“Horses and I have always understood each other,” said Sallie Sexton in a 1996 Chronicle interview. “Which is why I can still take the youngsters in the ring and stand them up. I only shake my bat at them and tell them to behave, and they listen. I listen to them too–we communicate with each other.”
Sexton was born in 1912 on her parents’ Bryn Du Farm, a vast cattle property in Granville, Ohio. She grew up riding the ponies from her father’s mines. While most mine ponies were kept underground at the time, where they eventually went blind, Sexton’s father kept his above ground and brought the best ones home for Sexton.
“My mother, unfortunately, had a vision of me in a basket cart with my governess driving a dear little flaxen-maned pony,” Sexton said with a smile. “This never did work out, of course, because I was too busy getting bucked off these rank animals trying to break them!”
At 14, Sexton left for boarding school at Rosemary Hall in Connecticut, where horses became an integral part of her life. She rode on the school team and helped the schoolmistress work her horse, Christmas Morning, who evidently was a devil.
When Sexton finished her schooling, her father made a deal with her that would change her life. He told her that if she went to college and concentrated on school instead of horses, she could have all the horses she wanted, within reason, after she graduated. She graduated from Bryn Mawr (Pa.) summa cum laude, though it was hard for her to stay away from the horses in the heart of Radnor hunt country.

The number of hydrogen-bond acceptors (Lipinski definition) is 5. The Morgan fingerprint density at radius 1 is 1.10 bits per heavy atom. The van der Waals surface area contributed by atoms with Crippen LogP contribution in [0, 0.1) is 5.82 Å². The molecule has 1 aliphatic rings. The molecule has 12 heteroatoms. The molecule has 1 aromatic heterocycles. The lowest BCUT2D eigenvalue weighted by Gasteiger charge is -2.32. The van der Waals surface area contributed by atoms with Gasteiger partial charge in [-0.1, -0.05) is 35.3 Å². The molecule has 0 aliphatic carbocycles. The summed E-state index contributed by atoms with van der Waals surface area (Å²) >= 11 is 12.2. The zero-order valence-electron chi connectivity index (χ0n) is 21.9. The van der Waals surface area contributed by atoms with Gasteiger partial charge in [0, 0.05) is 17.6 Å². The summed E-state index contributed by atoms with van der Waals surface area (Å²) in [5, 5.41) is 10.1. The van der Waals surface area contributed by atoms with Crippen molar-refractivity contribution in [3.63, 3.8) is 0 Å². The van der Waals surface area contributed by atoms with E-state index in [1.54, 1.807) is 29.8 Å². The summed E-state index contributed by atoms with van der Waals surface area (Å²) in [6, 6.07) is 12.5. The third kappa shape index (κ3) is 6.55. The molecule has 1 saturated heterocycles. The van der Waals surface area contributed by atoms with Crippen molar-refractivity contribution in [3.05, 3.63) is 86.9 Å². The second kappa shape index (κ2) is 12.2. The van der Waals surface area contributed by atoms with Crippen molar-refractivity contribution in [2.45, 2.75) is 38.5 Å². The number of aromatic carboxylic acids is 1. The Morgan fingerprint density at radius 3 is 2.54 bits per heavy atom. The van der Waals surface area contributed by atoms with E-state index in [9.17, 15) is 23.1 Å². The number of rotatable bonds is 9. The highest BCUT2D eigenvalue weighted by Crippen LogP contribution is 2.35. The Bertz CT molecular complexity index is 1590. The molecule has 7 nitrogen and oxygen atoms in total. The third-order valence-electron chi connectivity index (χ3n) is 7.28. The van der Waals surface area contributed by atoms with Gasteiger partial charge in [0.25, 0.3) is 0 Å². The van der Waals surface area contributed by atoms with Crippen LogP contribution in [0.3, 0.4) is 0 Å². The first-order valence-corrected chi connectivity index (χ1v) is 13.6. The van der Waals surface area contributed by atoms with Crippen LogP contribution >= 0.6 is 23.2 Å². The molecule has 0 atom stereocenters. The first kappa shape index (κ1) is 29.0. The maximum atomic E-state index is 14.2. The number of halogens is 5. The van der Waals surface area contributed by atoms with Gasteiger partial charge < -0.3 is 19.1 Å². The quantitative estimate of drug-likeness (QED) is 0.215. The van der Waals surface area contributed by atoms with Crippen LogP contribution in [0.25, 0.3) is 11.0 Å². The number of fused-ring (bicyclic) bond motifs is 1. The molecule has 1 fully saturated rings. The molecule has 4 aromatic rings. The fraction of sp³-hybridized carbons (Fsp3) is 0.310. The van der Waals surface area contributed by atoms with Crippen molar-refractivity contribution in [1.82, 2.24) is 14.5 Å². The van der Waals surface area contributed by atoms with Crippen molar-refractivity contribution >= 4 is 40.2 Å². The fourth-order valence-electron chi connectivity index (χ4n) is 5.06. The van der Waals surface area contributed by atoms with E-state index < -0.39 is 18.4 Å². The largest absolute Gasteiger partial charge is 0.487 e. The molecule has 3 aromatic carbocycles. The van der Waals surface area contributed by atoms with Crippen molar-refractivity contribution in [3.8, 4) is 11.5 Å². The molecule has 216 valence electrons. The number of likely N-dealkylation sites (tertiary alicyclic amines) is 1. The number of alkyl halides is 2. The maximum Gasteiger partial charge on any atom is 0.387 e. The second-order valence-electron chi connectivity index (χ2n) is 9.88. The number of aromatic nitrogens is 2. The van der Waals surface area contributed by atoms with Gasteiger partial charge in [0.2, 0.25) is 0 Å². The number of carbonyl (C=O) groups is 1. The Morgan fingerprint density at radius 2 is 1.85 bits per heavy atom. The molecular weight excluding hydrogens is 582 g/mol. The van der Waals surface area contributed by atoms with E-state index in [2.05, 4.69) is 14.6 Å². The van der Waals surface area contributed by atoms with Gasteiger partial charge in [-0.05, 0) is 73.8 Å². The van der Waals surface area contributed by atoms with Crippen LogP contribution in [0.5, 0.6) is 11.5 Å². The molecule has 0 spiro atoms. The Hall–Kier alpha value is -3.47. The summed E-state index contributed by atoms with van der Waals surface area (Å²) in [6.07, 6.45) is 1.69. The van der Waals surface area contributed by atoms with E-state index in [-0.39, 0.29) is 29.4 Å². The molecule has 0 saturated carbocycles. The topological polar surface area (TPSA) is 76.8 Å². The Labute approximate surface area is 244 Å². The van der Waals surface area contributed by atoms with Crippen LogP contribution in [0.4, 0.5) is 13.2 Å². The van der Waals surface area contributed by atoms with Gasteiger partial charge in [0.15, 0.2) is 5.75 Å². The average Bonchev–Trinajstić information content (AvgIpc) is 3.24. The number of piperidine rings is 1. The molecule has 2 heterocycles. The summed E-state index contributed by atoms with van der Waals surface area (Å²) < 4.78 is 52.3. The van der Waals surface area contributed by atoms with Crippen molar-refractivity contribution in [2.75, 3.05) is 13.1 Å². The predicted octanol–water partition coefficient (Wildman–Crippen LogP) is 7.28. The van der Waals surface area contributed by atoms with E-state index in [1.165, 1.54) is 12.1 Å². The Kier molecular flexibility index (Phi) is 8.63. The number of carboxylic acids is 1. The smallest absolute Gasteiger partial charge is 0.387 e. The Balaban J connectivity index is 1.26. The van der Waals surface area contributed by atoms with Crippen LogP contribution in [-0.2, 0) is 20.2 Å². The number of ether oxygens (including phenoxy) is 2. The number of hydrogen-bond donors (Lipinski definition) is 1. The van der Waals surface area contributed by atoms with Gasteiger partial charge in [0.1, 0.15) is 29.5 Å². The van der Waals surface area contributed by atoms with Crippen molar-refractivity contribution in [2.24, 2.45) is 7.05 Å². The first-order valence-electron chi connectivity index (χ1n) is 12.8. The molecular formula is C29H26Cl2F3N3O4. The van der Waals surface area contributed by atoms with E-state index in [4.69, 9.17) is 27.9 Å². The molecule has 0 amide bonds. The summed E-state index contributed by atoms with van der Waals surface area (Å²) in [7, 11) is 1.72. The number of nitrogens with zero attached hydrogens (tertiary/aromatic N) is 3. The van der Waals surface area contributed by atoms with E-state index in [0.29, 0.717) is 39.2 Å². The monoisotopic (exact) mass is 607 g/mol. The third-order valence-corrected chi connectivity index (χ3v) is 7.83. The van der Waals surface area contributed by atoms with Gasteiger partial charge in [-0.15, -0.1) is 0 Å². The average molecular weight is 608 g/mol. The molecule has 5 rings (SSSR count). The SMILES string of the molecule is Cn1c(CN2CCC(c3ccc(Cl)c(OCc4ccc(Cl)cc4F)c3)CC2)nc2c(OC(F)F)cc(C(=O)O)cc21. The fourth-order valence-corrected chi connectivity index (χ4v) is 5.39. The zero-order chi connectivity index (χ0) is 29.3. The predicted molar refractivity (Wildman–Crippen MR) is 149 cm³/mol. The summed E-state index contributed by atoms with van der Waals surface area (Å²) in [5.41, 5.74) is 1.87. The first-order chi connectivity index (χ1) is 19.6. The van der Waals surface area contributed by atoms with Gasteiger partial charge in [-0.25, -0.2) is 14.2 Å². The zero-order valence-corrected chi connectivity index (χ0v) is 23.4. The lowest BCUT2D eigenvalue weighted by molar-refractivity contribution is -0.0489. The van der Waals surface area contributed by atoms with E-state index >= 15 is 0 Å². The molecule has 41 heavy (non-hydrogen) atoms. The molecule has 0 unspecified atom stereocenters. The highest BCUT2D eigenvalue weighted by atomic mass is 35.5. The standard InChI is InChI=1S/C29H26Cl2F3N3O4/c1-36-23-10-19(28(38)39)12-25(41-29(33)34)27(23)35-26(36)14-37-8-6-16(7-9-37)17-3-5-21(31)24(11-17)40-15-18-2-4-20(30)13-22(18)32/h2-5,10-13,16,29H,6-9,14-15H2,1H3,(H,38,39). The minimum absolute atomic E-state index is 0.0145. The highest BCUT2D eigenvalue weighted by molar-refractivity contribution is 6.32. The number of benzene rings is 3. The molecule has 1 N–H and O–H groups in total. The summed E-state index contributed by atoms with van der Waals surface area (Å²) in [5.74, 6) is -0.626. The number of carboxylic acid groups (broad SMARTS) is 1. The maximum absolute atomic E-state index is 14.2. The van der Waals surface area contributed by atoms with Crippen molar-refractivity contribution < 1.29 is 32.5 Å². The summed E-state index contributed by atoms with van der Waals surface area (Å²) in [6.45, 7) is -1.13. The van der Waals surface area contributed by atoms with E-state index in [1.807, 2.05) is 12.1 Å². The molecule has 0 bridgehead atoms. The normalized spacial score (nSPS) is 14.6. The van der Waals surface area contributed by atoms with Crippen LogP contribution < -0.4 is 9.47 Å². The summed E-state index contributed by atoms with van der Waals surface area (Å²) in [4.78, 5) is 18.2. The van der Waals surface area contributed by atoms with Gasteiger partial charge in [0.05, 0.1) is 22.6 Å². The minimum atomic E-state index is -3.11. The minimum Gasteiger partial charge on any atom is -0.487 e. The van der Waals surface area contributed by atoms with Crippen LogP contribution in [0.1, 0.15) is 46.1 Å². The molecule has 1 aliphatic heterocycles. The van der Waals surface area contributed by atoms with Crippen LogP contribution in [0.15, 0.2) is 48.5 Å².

Sexton was offered a job with Time magazine after graduation, but at that point in her life, both of her parents had passed away, and she missed the farm. She returned to Bryn Du in order to manage the family’s cattle operation and to collect on her bet and start buying nice horses.
She adored jumping and taught herself by practicing with the mine ponies over a fallen tree in the woods. She started where the branches were low on the ground and then worked her way higher and higher as her courage grew.
“History does not relate what my form was in those days, and no one was on the ground to advise me to open my hip or close my leg angle,” she said. “But I learned well enough!”
As the years went on, Sexton began racking up championship after championship on the outside courses that were popular at the time. She became a licensed hunter and jumper judge the moment the American Horse Show Association began licensing in the 1930s, and she was involved with the local Ohio hunt scene, serving as the master of the Headley Hunt (now called the Rocky Ford Headley Hunt) during World War II. She hunted until 1942, when the hunt moved to Columbus.